Name: Darias Harms
School: Simla High
Q) What was your most memorable race/throw/jump/vault/moment?
My most memorable race would be the 100 meter state championship race, 2019. I had been to state the last two years and placed second. I finally won and set the new 1A state meet record. I had been working towards this race for a long time. I raced against great competition this year and some of them were my friends on the line that day. Watch That Race: The 1A 100 Final
Q) Who would you consider your biggest competition over your four years?
I would consider Cameron Klan and Bowman Ellis my biggest competition. I raced against both of them my freshman year, they were seniors.
I ran against Cameron early in the season at a meet in Elbert and I beat him. Then I ran against him at the 1A championships in Limon where he beat me. I was looking forward to seeing him at state, but he tore his ACL and couldn't compete. He was a strong opponent and it was sad that he couldn't be there because of injury.
I also ran against Bowman at the 1A championships and he beat me. That put a strong desire in me to be ready for the state meet. Bowman and I had a photo finish race at the state meet, 2017, he beat me by .003 seconds. That gave me a great first year as a high school athlete with great competition and made me work even harder over the next years to be ready for state competition.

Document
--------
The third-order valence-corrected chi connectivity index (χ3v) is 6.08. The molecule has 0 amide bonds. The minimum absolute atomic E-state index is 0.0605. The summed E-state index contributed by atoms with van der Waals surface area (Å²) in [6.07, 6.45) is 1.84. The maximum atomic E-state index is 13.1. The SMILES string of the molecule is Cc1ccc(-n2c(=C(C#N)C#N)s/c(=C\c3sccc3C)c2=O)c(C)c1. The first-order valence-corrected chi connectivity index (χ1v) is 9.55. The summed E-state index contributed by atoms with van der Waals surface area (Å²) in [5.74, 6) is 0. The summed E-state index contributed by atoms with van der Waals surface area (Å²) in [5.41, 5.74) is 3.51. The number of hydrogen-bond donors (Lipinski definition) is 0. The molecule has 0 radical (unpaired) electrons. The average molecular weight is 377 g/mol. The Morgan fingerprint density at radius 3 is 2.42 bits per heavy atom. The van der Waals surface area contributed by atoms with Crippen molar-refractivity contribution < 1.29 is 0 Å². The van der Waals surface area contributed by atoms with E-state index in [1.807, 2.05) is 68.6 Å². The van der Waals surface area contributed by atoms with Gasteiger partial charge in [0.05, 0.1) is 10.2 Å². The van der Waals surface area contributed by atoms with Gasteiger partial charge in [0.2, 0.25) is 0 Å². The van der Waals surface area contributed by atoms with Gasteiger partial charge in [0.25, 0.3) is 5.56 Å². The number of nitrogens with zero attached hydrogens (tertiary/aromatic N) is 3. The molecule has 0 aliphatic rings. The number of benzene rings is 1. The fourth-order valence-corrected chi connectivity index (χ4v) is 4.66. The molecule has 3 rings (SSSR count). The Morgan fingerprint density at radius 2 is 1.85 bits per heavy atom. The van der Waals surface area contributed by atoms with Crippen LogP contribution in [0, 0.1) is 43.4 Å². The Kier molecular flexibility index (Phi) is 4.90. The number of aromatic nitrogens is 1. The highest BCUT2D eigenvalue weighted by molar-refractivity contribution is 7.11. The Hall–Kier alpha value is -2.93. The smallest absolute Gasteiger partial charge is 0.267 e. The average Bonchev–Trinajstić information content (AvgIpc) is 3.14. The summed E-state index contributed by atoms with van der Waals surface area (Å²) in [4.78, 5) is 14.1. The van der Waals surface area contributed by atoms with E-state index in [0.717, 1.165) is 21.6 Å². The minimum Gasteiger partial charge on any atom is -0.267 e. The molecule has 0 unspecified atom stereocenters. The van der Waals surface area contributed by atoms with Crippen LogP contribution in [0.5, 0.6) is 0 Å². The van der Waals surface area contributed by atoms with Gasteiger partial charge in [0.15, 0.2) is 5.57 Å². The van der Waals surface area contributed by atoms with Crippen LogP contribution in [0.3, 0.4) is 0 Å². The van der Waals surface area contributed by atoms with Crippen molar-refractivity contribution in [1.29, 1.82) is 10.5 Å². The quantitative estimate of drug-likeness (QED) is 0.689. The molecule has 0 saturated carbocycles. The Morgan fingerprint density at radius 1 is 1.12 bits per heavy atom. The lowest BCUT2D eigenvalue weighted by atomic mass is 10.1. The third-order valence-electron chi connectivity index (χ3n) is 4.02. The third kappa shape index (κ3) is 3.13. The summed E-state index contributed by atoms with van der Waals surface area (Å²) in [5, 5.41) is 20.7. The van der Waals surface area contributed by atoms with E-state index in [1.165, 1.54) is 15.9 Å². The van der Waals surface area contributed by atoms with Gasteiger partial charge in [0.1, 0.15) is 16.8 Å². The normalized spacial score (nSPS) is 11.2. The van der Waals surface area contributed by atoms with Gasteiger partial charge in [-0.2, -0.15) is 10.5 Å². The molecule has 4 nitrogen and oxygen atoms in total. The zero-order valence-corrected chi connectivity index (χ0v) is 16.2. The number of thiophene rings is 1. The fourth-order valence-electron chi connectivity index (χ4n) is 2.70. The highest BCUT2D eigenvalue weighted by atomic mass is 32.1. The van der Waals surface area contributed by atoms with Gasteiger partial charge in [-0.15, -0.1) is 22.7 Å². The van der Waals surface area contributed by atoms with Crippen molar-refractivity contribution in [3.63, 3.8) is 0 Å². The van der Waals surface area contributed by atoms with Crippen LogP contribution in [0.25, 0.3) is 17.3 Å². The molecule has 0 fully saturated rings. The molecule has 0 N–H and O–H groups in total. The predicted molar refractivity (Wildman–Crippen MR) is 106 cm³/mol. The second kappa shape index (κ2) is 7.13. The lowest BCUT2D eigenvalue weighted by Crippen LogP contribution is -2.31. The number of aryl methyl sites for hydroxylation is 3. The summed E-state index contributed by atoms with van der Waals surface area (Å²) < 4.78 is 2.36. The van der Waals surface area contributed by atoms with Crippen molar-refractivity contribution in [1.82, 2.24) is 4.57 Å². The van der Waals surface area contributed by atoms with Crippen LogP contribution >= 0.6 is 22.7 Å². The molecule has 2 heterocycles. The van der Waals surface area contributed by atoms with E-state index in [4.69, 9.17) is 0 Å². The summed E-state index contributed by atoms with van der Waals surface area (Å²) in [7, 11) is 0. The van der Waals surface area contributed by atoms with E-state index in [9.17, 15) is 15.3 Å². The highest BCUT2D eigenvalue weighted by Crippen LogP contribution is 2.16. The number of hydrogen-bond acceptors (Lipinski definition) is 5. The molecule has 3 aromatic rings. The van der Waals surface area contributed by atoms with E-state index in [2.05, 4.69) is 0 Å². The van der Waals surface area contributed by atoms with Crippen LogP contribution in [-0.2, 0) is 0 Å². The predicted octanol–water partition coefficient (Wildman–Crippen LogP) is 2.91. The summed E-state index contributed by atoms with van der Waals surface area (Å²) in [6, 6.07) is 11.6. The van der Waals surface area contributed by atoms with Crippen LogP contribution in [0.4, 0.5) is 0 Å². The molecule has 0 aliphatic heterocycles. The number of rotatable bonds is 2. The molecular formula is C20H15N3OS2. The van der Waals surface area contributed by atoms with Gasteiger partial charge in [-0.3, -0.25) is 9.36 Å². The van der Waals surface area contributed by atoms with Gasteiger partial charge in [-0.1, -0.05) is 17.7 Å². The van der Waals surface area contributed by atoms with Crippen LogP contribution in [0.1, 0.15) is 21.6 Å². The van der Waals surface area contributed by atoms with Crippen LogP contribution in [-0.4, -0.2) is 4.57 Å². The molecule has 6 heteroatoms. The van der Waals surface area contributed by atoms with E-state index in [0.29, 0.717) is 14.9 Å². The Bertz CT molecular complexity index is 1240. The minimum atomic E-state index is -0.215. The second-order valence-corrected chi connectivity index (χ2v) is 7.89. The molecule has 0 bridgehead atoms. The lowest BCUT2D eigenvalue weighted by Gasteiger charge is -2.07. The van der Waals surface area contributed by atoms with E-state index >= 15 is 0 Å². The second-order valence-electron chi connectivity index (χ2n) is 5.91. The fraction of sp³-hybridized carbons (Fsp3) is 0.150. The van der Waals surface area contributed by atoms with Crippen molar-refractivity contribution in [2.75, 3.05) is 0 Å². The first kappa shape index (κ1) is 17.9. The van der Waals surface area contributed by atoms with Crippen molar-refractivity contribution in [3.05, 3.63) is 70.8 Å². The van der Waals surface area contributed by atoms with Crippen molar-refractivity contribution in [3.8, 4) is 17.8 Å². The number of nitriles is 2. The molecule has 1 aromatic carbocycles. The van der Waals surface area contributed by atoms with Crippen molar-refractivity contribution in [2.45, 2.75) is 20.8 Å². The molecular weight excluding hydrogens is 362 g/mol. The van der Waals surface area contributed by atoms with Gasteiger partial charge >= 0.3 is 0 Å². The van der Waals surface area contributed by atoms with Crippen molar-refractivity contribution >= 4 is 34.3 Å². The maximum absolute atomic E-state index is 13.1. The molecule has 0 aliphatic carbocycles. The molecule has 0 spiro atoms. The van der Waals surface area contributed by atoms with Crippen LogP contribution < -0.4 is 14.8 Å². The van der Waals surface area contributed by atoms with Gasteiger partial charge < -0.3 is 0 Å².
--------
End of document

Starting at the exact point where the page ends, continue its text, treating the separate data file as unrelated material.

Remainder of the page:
Q) What was your greatest accomplishment?
My greatest accomplishment would be going to state every year of high school. I was able to compete in my favorite event, the 100 meter, every year bringing home 2 runner ups and one championship and a state meet record. I got to compete in the 200, 4x100 relay, and 4x200 relay over the years. We earned 2 state titles in the 4x100, my freshman and junior year. My Simla boys team earned the second place trophy my junior year with only six boys competing.
Q) If you could do it all over again what would you change about your career in high school?
I wouldn't change anything. Every loss, win, setback, accomplishment, injury, failure, friend, race, coach, smile, tear, and more made me who I am. I have a future to run in college and I am looking forward to the new journey God is taking me on.
Q) What were the most difficult obstacles you had to overcome?
I have a couple that come to mind. The first was when I was in eighth grade, I developed a Pneumomediastinum, which is air trapped between the chest wall and heart. This was scary because it could be life threatening and it was rare. I had to completely stop all competition and exercise immediately.
But once it was healed they said your good, now go back to what you were doing before. It left as quickly as it came, but I was still scared. For the longest time I would still get nervous when I had to run my 200, because that was when I noticed the symptoms the first time.
The second obstacle was this year. The first football game of my senior season I tore my ACL, MCL, and meniscus. I had to have surgery and go through therapy. I knew from the moment it happened that I was going to do whatever it took and put in the work to return to competing as quickly as possible.
I had an amazing surgeon and physical therapist that worked with me over the next several months. I spent hours at therapy and doing extra workouts on my own. I made it back to play three basketball games this season and was looking forward to track.
Many people said it wasn't possible, were scared, or asked why risk it when track is your favorite. I knew I would never be happy with myself if I didn't try. I put in the work and trusted God with the rest. If I had to deal with re-injuring myself that risk was worth it to me to know that I at least tried. I can look back now and say I have no regrets, because at least I got to play three games of basketball and a little more than a quarter of football this year.